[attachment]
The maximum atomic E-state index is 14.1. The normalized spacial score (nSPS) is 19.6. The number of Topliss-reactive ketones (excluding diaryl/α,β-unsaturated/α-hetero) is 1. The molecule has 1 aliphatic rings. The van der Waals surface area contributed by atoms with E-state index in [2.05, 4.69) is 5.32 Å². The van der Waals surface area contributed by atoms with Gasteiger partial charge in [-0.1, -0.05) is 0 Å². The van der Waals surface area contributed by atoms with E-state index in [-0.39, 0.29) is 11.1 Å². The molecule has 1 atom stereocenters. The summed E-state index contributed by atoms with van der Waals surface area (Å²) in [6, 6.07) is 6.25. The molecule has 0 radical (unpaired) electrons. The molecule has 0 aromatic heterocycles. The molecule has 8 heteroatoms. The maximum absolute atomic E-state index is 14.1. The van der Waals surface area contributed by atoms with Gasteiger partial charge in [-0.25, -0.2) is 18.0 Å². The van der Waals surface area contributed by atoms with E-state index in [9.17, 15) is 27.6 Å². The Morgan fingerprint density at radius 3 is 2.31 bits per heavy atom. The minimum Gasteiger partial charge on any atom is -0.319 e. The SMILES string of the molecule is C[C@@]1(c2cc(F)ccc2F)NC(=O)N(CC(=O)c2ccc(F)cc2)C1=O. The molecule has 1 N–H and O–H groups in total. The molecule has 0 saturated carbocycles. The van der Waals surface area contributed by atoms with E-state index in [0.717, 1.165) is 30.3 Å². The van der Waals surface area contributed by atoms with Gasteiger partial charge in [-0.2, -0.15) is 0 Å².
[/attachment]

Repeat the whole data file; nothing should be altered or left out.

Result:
The maximum atomic E-state index is 14.1. The normalized spacial score (nSPS) is 19.6. The number of Topliss-reactive ketones (excluding diaryl/α,β-unsaturated/α-hetero) is 1. The molecule has 1 aliphatic rings. The van der Waals surface area contributed by atoms with E-state index in [2.05, 4.69) is 5.32 Å². The van der Waals surface area contributed by atoms with Gasteiger partial charge in [-0.1, -0.05) is 0 Å². The van der Waals surface area contributed by atoms with E-state index in [-0.39, 0.29) is 11.1 Å². The molecule has 1 atom stereocenters. The summed E-state index contributed by atoms with van der Waals surface area (Å²) in [6, 6.07) is 6.25. The molecule has 0 radical (unpaired) electrons. The molecule has 0 aromatic heterocycles. The molecule has 8 heteroatoms. The maximum absolute atomic E-state index is 14.1. The van der Waals surface area contributed by atoms with Gasteiger partial charge in [-0.25, -0.2) is 18.0 Å². The van der Waals surface area contributed by atoms with E-state index in [9.17, 15) is 27.6 Å². The Morgan fingerprint density at radius 3 is 2.31 bits per heavy atom. The minimum Gasteiger partial charge on any atom is -0.319 e. The SMILES string of the molecule is C[C@@]1(c2cc(F)ccc2F)NC(=O)N(CC(=O)c2ccc(F)cc2)C1=O. The molecule has 1 N–H and O–H groups in total. The molecule has 0 saturated carbocycles. The van der Waals surface area contributed by atoms with E-state index in [0.717, 1.165) is 30.3 Å². The van der Waals surface area contributed by atoms with Gasteiger partial charge in [-0.2, -0.15) is 0 Å².